CHIANG MAI'S RIVER OF RESTAURANTS
By Bertil Lintner
RIVERSIDE BAR & RESTAURANT 9-11 Charoenrat Road Tel.: (053) 243 239
HEUAN SOONTAREE 46/2 Wan Singkham Road Tel.: (053) 252 445
CONSULATE PARK PUB & RESTAURANT 127 Charoen Prathet Road Tel.: (053) 278 538
BAN SUAN 25 Moo 3 Sanphisua Tel.: (053) 854 169
Outdoor dining has never been a hit in Bangkok, where the heat, the noise and the traffic fumes have left the pavements to cheap food stalls. Not so up north in Chiang Mai, where some of the best restaurants are on the banks of the Mae Nam Ping, the river that flows through the city. The clear skies and cool nights of winter make alfresco dining here especially inviting.
Along the east bank, the Riverside Bar & Restaurant is as popular with the locals as it is with foreign tourists. Its extensive menu of Western and Thai dishes, live music and dinner cruises have kept customers coming back for almost two decades. For a more distinct northern Thai flavour, head for Heuan Soontaree, a wooden complex on the west bank further upriver. Every night, owner Soontaree Vechanont, a popular local singer, entertains diners with local folk songs. Her teenage daughter, Lanna, sometimes fills in, and may one day become as famous as her mother. The northern Thai food (minced beef with herbs, fermented sausages, pork crackling with chilli dip) is excellent. Very few tourists seem to have discovered this waterfront gem.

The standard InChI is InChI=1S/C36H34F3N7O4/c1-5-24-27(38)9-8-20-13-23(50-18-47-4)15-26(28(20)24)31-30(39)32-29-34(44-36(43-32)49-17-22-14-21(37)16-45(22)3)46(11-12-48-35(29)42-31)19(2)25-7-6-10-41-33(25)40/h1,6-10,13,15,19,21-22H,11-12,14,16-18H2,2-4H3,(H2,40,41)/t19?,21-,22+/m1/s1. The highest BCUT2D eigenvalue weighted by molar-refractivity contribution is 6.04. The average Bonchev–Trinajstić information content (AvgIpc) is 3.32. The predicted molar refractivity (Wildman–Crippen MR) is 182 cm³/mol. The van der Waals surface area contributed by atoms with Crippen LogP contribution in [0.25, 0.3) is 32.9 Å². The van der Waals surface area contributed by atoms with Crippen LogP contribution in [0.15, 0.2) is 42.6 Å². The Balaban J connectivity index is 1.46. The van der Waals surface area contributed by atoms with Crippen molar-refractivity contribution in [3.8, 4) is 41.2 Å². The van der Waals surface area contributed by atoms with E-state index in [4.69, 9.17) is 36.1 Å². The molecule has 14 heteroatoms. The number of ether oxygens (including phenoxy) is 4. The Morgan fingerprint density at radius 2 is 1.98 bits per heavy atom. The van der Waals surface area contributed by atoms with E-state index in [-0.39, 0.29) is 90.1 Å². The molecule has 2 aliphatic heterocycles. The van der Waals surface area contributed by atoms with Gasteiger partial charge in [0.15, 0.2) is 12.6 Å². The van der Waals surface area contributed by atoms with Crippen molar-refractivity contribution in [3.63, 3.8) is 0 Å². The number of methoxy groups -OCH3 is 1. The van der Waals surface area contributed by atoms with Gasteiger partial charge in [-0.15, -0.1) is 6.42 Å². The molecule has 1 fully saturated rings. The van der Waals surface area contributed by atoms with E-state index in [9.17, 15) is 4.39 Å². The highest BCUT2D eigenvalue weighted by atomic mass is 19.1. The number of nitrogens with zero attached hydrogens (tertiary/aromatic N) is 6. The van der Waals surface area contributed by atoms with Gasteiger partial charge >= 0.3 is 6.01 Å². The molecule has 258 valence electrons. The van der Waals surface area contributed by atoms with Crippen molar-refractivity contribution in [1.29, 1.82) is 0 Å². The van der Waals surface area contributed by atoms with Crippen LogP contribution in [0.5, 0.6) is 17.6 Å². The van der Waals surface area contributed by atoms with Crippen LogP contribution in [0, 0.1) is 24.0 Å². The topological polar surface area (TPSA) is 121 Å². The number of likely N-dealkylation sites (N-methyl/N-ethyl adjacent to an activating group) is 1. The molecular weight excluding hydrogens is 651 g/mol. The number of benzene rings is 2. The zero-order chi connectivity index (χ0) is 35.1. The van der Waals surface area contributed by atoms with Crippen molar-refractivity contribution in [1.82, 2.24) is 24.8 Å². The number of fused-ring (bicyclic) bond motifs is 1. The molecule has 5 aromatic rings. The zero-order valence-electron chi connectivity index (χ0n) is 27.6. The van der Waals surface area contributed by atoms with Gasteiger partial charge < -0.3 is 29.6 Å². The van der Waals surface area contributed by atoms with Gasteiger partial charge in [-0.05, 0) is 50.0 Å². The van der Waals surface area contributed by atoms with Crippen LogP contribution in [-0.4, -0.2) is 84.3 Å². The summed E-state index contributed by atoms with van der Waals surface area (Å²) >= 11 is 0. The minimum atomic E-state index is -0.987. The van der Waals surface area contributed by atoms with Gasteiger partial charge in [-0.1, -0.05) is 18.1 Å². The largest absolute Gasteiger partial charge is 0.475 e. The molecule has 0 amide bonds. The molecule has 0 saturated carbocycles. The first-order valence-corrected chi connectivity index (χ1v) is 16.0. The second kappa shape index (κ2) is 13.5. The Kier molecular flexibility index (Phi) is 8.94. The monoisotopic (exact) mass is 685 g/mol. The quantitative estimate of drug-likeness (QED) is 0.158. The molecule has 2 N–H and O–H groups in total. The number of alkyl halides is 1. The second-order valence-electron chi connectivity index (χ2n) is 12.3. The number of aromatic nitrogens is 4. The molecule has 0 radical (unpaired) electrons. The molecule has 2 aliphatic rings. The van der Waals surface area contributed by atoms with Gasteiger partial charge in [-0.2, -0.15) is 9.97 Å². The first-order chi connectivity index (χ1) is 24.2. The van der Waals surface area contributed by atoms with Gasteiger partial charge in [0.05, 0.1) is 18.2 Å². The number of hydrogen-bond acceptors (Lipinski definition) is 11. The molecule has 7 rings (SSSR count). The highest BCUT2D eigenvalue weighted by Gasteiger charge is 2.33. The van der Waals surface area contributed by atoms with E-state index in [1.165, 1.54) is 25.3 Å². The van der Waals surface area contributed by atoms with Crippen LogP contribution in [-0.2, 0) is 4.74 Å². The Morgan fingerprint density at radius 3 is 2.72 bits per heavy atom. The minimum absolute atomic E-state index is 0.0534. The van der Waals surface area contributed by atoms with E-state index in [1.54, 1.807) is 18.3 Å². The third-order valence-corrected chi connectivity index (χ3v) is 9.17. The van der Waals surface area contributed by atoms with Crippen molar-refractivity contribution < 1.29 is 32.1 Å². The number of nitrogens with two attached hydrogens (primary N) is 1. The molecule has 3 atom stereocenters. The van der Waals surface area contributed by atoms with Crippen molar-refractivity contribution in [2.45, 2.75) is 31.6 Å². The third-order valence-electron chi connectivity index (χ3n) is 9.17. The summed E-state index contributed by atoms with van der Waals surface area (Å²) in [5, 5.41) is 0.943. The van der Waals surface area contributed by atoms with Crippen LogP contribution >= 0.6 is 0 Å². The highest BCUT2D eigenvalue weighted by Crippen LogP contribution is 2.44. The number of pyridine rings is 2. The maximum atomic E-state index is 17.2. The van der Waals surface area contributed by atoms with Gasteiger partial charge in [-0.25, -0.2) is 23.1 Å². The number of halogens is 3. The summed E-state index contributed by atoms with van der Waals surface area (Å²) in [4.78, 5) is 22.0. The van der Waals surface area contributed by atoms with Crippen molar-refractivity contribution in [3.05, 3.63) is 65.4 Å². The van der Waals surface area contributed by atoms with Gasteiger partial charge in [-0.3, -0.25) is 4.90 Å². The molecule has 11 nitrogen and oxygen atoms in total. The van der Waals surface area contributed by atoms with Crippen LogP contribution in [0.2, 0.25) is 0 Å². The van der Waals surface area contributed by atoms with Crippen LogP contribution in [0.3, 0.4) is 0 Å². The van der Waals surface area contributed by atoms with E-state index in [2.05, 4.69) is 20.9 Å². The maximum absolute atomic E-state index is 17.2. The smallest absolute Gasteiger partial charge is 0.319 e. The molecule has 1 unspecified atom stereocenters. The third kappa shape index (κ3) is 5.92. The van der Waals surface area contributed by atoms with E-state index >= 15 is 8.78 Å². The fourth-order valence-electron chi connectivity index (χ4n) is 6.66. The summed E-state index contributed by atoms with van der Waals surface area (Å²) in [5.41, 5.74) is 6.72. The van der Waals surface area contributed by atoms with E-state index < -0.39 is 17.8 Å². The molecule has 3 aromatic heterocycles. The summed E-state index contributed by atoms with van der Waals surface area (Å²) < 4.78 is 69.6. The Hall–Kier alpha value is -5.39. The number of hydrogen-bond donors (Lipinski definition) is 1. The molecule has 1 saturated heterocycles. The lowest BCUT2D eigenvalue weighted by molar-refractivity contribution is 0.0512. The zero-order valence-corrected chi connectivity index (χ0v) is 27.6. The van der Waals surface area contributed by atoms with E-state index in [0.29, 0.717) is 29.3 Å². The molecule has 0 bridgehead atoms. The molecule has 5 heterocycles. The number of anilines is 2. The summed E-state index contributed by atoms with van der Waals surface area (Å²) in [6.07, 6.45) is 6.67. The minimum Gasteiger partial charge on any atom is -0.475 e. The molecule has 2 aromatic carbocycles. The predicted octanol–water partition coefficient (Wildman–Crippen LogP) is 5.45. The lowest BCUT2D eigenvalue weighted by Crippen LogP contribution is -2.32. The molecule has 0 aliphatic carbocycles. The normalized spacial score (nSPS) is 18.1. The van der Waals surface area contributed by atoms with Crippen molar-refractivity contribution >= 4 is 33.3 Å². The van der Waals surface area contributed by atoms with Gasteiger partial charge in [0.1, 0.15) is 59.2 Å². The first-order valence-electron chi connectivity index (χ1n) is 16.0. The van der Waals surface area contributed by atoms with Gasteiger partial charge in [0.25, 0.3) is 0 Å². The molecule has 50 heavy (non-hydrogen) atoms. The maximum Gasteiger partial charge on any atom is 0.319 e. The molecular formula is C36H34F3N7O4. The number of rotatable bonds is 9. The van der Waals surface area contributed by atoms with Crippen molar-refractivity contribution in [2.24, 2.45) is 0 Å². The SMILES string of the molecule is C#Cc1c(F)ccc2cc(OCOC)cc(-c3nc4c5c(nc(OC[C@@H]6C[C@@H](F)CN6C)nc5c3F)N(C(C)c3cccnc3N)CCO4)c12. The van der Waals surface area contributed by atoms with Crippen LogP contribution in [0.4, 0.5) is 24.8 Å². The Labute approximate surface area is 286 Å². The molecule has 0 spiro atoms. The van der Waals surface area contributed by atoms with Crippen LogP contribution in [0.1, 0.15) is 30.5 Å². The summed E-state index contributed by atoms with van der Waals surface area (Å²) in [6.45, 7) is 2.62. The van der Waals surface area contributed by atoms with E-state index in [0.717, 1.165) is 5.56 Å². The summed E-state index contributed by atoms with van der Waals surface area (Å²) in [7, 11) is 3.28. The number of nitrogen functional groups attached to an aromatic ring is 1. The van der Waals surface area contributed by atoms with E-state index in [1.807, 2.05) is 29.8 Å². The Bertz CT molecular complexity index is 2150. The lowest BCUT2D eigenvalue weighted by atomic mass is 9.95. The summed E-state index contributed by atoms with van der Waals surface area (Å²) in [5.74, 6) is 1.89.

Diners with money to spend seeking absolute peace may prefer Ban Suan, six kilometres north of the city. It serves Thai nouvelle cuisine on a terrace overlooking a quiet bend in the river. There's hardly another house in sight, and in the evening candles on bamboo poles light up the river bank. For a livelier night out, try the Consulate Park southeast of Chiang Mai's night bazaar. Once the grounds of the British Consulate, which closed in 1978, some of the old colonial-style buildings still grace the compound, but none of the stuffiness of the old days remains. Today, Chiang Mai residents and visitors come here to eat and to listen to live music, or just to enjoy the serenity of the Mae Nam Ping.
This review first appeared in the Far Eastern Economic Review, December 26, 2002
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